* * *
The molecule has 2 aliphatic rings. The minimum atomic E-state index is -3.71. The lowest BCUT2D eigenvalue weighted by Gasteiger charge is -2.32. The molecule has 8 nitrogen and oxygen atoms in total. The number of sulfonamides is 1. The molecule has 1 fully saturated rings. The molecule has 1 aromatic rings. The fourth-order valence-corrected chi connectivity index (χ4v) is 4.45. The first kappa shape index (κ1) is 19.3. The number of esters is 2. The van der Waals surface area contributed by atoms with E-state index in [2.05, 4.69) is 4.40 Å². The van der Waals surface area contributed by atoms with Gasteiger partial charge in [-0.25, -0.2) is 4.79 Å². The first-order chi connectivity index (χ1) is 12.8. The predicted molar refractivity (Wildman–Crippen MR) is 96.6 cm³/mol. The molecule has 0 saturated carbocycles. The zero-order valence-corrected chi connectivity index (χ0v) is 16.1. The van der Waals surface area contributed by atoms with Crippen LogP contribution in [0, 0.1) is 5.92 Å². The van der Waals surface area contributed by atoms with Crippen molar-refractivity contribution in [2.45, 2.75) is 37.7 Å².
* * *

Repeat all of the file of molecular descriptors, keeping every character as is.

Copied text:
The molecule has 2 aliphatic rings. The minimum atomic E-state index is -3.71. The lowest BCUT2D eigenvalue weighted by Gasteiger charge is -2.32. The molecule has 8 nitrogen and oxygen atoms in total. The number of sulfonamides is 1. The molecule has 1 fully saturated rings. The molecule has 1 aromatic rings. The fourth-order valence-corrected chi connectivity index (χ4v) is 4.45. The first kappa shape index (κ1) is 19.3. The number of esters is 2. The van der Waals surface area contributed by atoms with E-state index in [2.05, 4.69) is 4.40 Å². The van der Waals surface area contributed by atoms with Gasteiger partial charge in [-0.25, -0.2) is 4.79 Å². The first-order chi connectivity index (χ1) is 12.8. The predicted molar refractivity (Wildman–Crippen MR) is 96.6 cm³/mol. The molecule has 0 saturated carbocycles. The zero-order valence-corrected chi connectivity index (χ0v) is 16.1. The van der Waals surface area contributed by atoms with Crippen LogP contribution in [0, 0.1) is 5.92 Å². The van der Waals surface area contributed by atoms with Crippen molar-refractivity contribution in [2.45, 2.75) is 37.7 Å².